The plans are for the demolition of the former fire station and replace it with a non-food retail warehouse.

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Responses to Bid For Conservation Area Around Stoke Church And Claims Stirling’s Grave Has Been Located

  1. Sid Breeden Reply

    January 22, 2016 at 7:28 am

    While I wholeheartedly support Donna Collinson and local residents bid for a conservation area, I’d like to restrict my comment to the Admiral Sir James and Ellen Stirling aspect.

    Firstly, a correction. The rectory at 2 Joseph’s Road was not built in 1977. Clearing the far western part of the western churchyard commenced in 1974 (Order in Council is dated 18 December 1974 but workmen information indicates work started before then).

    Rectory dwelling construction commenced in autumn 1975 and September 1976 saw the new curate move in with his family. It should be noted that at this time St John’s was part of Rev’d John Skinner’s St Saviour’s parish.

    1977 was the year Western Australian TV producer John Izzard found the smashed Stirling gravestone under a pile of rubble about to go to a rubbish dump.

    Stirling’s intact gravestone was physically observed and recorded in the mid-1970s. The evidence points to his area of headstones being illegally wrecked between September 1976 and March 1977 – likely in 1976 when the timber fence was installed between churchyard and rectory boundary.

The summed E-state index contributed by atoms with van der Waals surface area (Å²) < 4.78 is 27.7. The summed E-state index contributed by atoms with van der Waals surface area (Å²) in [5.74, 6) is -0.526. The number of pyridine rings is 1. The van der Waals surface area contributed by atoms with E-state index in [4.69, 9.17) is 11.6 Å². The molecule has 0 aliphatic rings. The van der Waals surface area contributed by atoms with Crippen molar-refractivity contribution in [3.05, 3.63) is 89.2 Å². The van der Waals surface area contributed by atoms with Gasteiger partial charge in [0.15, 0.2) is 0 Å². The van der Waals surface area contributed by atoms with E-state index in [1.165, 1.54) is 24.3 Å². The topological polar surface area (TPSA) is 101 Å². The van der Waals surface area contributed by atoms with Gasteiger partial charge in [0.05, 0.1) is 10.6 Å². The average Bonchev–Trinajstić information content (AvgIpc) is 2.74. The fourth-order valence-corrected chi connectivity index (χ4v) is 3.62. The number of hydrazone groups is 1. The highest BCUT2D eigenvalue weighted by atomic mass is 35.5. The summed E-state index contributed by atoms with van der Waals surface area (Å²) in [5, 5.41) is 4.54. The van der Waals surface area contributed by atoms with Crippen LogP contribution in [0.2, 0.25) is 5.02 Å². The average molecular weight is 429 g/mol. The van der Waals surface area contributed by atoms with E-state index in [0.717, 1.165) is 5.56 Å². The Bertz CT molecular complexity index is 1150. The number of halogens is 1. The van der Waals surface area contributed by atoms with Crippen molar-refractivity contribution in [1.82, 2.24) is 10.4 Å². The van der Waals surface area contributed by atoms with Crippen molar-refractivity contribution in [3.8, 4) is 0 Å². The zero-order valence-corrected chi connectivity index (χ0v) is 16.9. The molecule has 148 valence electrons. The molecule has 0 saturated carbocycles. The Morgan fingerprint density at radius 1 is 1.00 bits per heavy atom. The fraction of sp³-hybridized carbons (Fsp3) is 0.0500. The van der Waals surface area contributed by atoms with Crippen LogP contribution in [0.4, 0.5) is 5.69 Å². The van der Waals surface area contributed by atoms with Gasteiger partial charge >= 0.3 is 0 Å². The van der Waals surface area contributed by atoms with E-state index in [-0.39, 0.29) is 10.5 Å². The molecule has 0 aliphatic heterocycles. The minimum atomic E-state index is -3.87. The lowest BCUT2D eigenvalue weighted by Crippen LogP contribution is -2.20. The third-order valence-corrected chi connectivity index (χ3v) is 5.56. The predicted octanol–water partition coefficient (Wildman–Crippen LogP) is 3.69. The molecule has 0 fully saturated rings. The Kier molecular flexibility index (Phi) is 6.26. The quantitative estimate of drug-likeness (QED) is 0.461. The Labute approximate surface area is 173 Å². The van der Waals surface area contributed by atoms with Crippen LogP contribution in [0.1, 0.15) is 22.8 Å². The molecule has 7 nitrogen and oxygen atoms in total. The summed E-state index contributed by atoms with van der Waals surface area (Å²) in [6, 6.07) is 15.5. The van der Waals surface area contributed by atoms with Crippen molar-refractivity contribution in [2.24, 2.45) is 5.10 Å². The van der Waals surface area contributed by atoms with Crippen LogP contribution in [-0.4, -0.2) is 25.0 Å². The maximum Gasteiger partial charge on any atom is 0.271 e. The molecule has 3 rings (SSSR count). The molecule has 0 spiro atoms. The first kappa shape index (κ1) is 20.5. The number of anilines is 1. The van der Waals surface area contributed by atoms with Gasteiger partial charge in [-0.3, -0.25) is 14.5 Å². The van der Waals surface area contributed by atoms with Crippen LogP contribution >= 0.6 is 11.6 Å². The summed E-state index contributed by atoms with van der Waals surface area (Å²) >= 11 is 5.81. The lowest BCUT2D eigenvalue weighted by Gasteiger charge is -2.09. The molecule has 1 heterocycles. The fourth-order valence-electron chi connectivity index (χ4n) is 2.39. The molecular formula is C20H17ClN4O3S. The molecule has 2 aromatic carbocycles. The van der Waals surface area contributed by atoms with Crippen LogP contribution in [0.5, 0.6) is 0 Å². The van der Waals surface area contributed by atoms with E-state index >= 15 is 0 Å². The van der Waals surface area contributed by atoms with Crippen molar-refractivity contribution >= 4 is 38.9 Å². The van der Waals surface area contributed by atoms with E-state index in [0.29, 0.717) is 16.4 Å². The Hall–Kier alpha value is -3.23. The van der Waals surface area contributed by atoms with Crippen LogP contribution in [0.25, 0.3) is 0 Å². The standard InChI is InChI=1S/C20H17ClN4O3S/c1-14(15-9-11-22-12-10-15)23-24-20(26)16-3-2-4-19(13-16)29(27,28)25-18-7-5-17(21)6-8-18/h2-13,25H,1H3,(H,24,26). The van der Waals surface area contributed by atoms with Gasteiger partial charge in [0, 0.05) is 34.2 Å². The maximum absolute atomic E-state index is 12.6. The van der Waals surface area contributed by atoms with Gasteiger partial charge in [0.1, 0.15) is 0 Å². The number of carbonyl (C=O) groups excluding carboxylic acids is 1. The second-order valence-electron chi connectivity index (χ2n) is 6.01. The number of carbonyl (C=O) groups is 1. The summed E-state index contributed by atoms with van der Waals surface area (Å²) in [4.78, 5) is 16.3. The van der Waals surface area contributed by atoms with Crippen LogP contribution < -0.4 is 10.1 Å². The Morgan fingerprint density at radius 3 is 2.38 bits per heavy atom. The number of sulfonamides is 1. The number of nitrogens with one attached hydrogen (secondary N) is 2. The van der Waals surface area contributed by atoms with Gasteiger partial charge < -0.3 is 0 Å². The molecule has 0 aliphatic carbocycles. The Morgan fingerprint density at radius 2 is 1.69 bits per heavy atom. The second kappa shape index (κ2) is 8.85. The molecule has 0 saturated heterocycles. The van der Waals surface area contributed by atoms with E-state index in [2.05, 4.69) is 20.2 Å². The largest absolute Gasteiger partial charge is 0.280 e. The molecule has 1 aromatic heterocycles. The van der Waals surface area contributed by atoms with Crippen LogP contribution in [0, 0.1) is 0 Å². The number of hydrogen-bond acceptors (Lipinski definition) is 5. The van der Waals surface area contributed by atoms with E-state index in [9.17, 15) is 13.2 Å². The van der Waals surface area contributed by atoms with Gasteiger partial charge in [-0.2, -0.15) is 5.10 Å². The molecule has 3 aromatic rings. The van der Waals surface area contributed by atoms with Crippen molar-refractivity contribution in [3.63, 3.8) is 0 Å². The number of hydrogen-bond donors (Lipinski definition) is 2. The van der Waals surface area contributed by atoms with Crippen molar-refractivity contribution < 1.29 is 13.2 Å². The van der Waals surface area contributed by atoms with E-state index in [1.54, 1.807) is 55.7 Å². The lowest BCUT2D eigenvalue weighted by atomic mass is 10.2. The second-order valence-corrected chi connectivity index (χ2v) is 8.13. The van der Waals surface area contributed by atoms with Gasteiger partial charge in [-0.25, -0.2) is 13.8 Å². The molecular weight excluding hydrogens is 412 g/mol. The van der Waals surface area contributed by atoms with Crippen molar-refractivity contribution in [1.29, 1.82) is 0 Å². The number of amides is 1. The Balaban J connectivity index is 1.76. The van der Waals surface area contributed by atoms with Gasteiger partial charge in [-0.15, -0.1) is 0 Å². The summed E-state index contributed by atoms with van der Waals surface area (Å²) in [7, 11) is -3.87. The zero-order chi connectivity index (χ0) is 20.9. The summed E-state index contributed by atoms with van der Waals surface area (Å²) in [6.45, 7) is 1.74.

It would be most helpful if Carol Brown could provide some detail to back her comments. I have reviewed the burial records analysis carried out by Dr Steve Errington and Rosemary Morgan. The burial records notations are precise and the moving of some headstones can be explained.

    Stirling’s death in April 1865 was overshadowed by the assassination of USA President Abraham Lincoln. The president’s assassination took over world-wide headlines and was the main news subject in UK.

    The fact that the curate conducted James Stirling’s burial was most probably because the rector at the time, Rev’d Francis Paynter, was away from Stoke. It should be noted that Rev Paynter conducted Lady Ellen Stirling’s burial in 1874 and she was buried with her husband.

    Incidentally, Ellen saw out her days at her daughter Elinor’s home in Middlesex. Elinor was the last-born Stirling in Western Australia before they returned to England.

    My understanding is English Heritage could not list the Stirling grave because firstly the location was unknown. Additionally EH has strict criteria for memorials to be considered for listing and even the reassembled relocated memorial design did not meet those criteria. It was not the man but the physical circumstances that denied listing.

    Many Stirling direct descendants have recently expressed in writing their wish for the delayed Western Australian state memorial for Stirling be installed in the western churchyard. Let us hope the church and government re-enter successful negotiations.

    Sid Breeden
    Perth Western Australia

    [Ed: Thank you Sid for your comment. Date of rectory construction now amended in the story.]